Difference between GPS and Satellite Navigation System

GPS or Global Positioning System is a satellite-based navigation system developed in 1970 by the US Department of Defense. With time, it became a worldwide global utility and it is now used heavily from mobiles to cars for navigation purposes.

Satellite Navigation System is a geospatial positioning system that employs satellites to enable autonomous positioning. It is built on a large network of artificial satellites in the medium-earth orbit that broadcast radio waves. Satellite Navigation Systems assist us in navigating unfamiliar roadways, whether by land, sea, or air.

Read through this article to find out more about GPS and Satellite Navigation Systems and how they are different from each other.

What is GPS?

GPS is a navigation system that uses one or more earth-based receivers to receive and analyze satellite signals in order to identify the receiver's geographic location.

  • A GPS receiver is a device with an antenna, a radio receiver, and a CPU that may be carried, mounted or implanted. A screen display that indicates an individual's position on a map is common. Some of them may also be used as portable media player.

  • GPS functionality is integrated into or available as an add-on feature on many mobile devices, such as smartphones. Some users utilize a portable GPS receiver, while others attach a receiver to an item such as a car, boat, plane, or farm. Many automobiles include GPS systems that offer instructions or other information to drivers.

  • The earliest and most widely utilized application of GPS technology is to help people figure out where they are. The information acquired from a GPS, on the other hand, can be used to create a map, determine the best route between two places, locate a missing person or stolen thing, track the movement of a person or object, determine altitude, and calculate speed.

GPS has a constellation of 24 artificial satellites orbiting the earth. GPS satellites provide complete world coverage by arranging four satellites in each of the six orbital planes. Each satellite sends a radio signal to the GPS receivers which then accurately determine their location as coordinates in terms of longitude, latitude, and altitude.

A GPS receiver, which may be found anywhere on or near the Earth's surface, receives the time and location-based information from the GPS system. GPS operates in all-weather situations as long as it can communicate with four or more GPS satellites in an unobstructed line of sight.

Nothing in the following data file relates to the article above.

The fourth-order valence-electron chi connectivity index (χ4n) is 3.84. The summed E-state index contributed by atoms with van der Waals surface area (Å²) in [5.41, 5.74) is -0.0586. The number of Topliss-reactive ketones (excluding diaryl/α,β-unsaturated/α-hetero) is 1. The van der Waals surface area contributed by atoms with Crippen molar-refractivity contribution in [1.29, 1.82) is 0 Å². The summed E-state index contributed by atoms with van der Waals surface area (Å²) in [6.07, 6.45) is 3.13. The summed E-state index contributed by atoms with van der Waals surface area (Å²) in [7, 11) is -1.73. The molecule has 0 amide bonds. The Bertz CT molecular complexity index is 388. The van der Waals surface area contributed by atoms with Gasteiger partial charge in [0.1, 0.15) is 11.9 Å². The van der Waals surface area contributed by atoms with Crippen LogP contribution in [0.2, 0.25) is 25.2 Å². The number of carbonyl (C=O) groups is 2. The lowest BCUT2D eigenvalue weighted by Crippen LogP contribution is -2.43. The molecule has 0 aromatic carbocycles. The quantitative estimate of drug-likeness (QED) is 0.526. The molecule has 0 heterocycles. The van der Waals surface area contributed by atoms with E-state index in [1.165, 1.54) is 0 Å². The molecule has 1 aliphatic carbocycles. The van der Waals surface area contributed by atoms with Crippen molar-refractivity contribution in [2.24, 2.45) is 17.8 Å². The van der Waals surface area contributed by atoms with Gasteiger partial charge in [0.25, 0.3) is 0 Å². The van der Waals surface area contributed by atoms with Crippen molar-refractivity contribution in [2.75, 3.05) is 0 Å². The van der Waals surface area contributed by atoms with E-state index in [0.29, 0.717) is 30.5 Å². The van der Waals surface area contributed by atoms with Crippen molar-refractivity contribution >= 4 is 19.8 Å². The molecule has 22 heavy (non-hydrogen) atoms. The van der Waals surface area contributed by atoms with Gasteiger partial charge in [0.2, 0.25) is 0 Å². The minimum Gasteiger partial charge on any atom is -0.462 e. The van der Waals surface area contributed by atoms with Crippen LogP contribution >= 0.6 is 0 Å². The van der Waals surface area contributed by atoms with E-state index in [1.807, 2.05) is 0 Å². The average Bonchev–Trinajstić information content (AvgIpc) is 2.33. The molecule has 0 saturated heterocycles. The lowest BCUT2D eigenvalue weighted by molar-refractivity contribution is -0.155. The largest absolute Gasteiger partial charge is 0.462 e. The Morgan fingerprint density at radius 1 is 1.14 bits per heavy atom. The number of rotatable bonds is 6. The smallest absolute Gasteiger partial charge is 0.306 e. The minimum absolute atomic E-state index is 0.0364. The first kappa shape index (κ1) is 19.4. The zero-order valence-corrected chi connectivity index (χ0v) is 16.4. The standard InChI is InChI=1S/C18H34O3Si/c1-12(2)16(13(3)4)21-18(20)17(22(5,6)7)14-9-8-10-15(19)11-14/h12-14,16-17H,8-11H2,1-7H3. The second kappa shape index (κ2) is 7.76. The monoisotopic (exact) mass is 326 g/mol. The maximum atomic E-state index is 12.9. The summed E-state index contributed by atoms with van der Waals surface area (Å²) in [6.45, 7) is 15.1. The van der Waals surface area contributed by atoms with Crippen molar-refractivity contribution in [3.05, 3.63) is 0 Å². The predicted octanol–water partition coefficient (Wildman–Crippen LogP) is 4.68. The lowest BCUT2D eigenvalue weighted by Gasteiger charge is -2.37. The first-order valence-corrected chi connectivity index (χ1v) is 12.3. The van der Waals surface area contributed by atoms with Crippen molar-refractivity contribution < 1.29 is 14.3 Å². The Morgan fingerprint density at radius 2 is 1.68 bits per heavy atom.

It is a global navigation satellite that sends geolocation and time information to a GPS receiver anywhere on or near the Earth when four or more GPS satellites can be seen without obstruction. Note that GPS signals are rather weak, so they can get easily obstructed.

The GPS does not need the user to send any data, and it works independently of telephonic or Internet reception, but both technologies can improve the accuracy of GPS location data. Military, municipal, and commercial users all around the world rely on the GPS for vital location-related information.

What is Satellite Navigation System?

Satellite Navigation System is a generic term that describes the use of satellites to provide autonomous geo-spacing positioning. It is based on a wide network of satellites that send radio signals.

  • Satellite Navigation System is also termed as Global Navigation Satellite System (GNSS). GPS is the most active and is widely used GNSS all over the world. Russian GLONASS, European Galileo and Chinese BDS, Beidou Navigation Satellite Systems are other popular GNSS systems.

  • A satellite navigation system uses time signals that broadcast along a line of sight by satellites to let small electronic receivers calculate their location (longitude, latitude, and altitude/elevation) with great precision (within a few centimeters to meters).

  • The system may be used to provide position, navigation, or track the location of something that has a receiver attached to it (satellite tracking). The signals also enable the electronic receiver to compute the current local time to a high degree of precision, allowing for time synchronization.

Difference between GPS and Satellite Navigation System

The following table compares and contrasts the features of GPS and Satellite Navigation Systems and highlights their differences.

KeyGPSSatellite Navigation System
GPS is a satellite-based navigation system.
Satellite Navigation System is a system based on a wide network of artificial satellites.
In GPS, the satellites send radio signals continuously having two carriers. One carrier contains the codes and the other contains the navigation message.
Satellites send reference information from which navigation, position and timing details can be derived globally.
Maintained By
GPS is maintained by the US Department of Defense.
Satellite Navigation System is autonomous.


GPS is a satellite-based navigation system that uses satellite signals in order to identify a receiver's geographic location. Satellite navigation systems refer to a constellation of satellites that provide worldwide navigation, location, and timing services.

Updated on: 10-Aug-2022

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